A bomb has exploded outside a ship owner's house near the Acropolis in central Athens, causing damage but no injuries.
The explosion near the country's most famous monument followed a warning call to a Greek newspaper.
There was no immediate claim of responsibility for the blast, which follows a string of bomb attacks in the financially-struggling country by anarchist groups that have caused no major injuries or loss of life.
Police spokesman Panagiotis Papapetropoulos said officers were able before the blast to evacuate one or two people from the building and to seal off the area.
"Judging by the minor extent of the damage, it can't have been a very strong explosive device," he said.
The house belongs to a member of the Tsakos ship owning family.
The blast, which was heard across the city centre, occurred very close to one of the Greek capital's favourite pedestrian walks that skirts the key tourist site of the Acropolis. At the time of the explosion, the walkway was busy with strolling families and tourists.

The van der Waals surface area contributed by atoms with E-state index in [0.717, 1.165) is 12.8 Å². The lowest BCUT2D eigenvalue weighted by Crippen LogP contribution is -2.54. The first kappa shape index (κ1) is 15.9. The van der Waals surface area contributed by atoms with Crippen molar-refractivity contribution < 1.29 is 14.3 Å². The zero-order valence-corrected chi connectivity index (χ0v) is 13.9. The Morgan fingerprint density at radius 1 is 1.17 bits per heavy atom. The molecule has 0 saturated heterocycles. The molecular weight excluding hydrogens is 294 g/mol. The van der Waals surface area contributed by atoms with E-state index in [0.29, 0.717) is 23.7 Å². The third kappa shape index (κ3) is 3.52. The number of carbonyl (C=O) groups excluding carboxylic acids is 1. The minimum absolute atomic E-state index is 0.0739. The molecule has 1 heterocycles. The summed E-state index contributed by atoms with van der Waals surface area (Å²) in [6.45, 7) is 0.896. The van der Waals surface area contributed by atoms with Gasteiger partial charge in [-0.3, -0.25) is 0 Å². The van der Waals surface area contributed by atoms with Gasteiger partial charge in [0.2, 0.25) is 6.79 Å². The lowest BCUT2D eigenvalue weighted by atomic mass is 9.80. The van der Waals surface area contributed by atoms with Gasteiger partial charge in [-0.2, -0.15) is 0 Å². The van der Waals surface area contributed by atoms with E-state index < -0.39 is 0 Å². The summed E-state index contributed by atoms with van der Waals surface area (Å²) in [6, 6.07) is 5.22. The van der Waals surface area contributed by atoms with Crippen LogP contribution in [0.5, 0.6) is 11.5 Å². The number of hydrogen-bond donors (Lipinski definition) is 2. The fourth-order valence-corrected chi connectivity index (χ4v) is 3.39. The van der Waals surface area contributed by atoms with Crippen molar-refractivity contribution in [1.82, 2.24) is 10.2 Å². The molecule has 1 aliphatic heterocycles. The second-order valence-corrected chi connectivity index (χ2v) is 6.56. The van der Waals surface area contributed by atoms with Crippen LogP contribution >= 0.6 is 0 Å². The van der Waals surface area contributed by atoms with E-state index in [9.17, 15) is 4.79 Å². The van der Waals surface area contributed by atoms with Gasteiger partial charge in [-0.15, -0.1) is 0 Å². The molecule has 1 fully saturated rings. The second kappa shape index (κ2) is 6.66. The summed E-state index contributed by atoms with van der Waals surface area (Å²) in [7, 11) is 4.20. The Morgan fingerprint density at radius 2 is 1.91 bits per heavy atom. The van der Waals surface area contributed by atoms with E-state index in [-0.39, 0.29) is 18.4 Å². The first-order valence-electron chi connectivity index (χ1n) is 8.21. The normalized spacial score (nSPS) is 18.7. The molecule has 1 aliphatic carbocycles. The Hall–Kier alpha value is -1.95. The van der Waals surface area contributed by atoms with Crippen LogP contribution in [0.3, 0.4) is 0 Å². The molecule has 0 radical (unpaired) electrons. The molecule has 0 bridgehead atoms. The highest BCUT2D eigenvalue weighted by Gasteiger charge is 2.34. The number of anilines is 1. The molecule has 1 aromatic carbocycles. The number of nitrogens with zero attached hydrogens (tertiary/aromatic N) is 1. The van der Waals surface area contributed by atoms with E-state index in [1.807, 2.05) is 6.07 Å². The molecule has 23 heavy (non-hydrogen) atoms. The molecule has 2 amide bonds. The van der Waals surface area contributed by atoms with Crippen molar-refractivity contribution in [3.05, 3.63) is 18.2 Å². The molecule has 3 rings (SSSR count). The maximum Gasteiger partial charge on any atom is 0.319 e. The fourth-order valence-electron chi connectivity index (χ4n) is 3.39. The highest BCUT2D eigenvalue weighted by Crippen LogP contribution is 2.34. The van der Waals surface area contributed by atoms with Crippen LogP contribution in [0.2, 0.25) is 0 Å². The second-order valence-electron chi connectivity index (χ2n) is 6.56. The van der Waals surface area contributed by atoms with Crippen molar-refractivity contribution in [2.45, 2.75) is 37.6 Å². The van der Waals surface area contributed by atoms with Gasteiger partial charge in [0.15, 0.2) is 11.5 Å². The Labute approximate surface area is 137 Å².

Greece is suffering an acute financial crisis and imposed deeply-resented austerity measures over the past three years to secure international bailouts that are shielding it from bankruptcy. Domestic anarchist groups have carried out dozens of attacks on police and other symbols of state authority or wealth in recent years, especially following the 2008 fatal police shooting of an Athens teenager and during the financial crisis.
The attacks have continued, albeit slightly abated, despite the arrests of more than 20 young Greeks accused of belonging to the most active group - Conspiracy Nuclei of Fire.
Earlier this month, militant anarchists claimed responsibility for a bombing at a package shipping firm in Athens and threatened further attacks on judges, police and prosecution witnesses in a terrorism trial. In January, another such group planted a bomb in an Athens shopping mall that wounded two security guards.